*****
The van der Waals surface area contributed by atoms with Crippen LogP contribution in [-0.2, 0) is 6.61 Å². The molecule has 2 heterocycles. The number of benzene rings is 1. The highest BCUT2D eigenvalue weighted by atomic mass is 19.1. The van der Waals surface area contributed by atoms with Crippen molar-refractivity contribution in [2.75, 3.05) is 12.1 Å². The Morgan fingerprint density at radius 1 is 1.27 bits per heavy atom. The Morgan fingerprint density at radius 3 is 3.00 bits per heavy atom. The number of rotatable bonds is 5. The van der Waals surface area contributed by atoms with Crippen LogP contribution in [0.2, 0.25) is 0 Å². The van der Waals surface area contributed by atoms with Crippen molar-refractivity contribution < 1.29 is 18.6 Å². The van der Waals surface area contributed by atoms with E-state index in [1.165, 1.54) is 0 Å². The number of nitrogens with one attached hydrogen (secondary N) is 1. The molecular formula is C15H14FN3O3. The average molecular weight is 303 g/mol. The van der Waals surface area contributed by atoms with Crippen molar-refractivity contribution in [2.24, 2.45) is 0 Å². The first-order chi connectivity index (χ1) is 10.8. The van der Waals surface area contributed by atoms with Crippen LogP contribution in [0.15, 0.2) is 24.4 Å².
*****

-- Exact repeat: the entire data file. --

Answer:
The van der Waals surface area contributed by atoms with Crippen LogP contribution in [-0.2, 0) is 6.61 Å². The molecule has 2 heterocycles. The number of benzene rings is 1. The highest BCUT2D eigenvalue weighted by atomic mass is 19.1. The van der Waals surface area contributed by atoms with Crippen molar-refractivity contribution in [2.75, 3.05) is 12.1 Å². The Morgan fingerprint density at radius 1 is 1.27 bits per heavy atom. The Morgan fingerprint density at radius 3 is 3.00 bits per heavy atom. The number of rotatable bonds is 5. The van der Waals surface area contributed by atoms with Crippen LogP contribution in [0.2, 0.25) is 0 Å². The van der Waals surface area contributed by atoms with Crippen molar-refractivity contribution < 1.29 is 18.6 Å². The van der Waals surface area contributed by atoms with E-state index in [1.165, 1.54) is 0 Å². The number of nitrogens with one attached hydrogen (secondary N) is 1. The molecular formula is C15H14FN3O3. The average molecular weight is 303 g/mol. The van der Waals surface area contributed by atoms with Crippen molar-refractivity contribution in [2.24, 2.45) is 0 Å². The first-order chi connectivity index (χ1) is 10.8. The van der Waals surface area contributed by atoms with Crippen LogP contribution in [0.15, 0.2) is 24.4 Å².